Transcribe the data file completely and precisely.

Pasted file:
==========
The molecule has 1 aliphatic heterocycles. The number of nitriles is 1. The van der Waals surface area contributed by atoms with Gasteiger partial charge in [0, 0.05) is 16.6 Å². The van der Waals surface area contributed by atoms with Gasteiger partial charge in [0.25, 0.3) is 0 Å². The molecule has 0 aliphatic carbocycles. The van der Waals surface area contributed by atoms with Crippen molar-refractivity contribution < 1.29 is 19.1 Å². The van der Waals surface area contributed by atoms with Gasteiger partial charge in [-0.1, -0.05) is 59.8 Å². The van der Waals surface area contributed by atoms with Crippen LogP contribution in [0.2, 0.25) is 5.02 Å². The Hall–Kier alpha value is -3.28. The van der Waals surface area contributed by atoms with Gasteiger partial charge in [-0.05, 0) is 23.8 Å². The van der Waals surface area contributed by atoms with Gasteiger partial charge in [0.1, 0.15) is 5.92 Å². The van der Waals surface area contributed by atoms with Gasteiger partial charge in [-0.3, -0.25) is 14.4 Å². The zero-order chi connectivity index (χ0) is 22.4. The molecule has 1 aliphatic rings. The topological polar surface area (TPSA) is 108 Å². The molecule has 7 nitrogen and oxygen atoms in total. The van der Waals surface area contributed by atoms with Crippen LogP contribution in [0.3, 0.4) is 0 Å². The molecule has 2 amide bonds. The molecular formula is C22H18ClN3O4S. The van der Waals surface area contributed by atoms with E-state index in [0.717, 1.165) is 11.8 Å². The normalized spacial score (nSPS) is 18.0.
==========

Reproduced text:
The molecule has 1 aliphatic heterocycles. The number of nitriles is 1. The van der Waals surface area contributed by atoms with Gasteiger partial charge in [0, 0.05) is 16.6 Å². The van der Waals surface area contributed by atoms with Gasteiger partial charge in [0.25, 0.3) is 0 Å². The molecule has 0 aliphatic carbocycles. The van der Waals surface area contributed by atoms with Crippen molar-refractivity contribution < 1.29 is 19.1 Å². The van der Waals surface area contributed by atoms with Gasteiger partial charge in [-0.1, -0.05) is 59.8 Å². The van der Waals surface area contributed by atoms with Crippen LogP contribution in [0.2, 0.25) is 5.02 Å². The Hall–Kier alpha value is -3.28. The van der Waals surface area contributed by atoms with Gasteiger partial charge in [-0.05, 0) is 23.8 Å². The van der Waals surface area contributed by atoms with Gasteiger partial charge in [0.1, 0.15) is 5.92 Å². The van der Waals surface area contributed by atoms with Gasteiger partial charge in [-0.3, -0.25) is 14.4 Å². The zero-order chi connectivity index (χ0) is 22.4. The molecule has 1 aliphatic rings. The topological polar surface area (TPSA) is 108 Å². The molecule has 7 nitrogen and oxygen atoms in total. The van der Waals surface area contributed by atoms with Crippen LogP contribution in [0.3, 0.4) is 0 Å². The molecule has 2 amide bonds. The molecular formula is C22H18ClN3O4S. The van der Waals surface area contributed by atoms with E-state index in [0.717, 1.165) is 11.8 Å². The normalized spacial score (nSPS) is 18.0.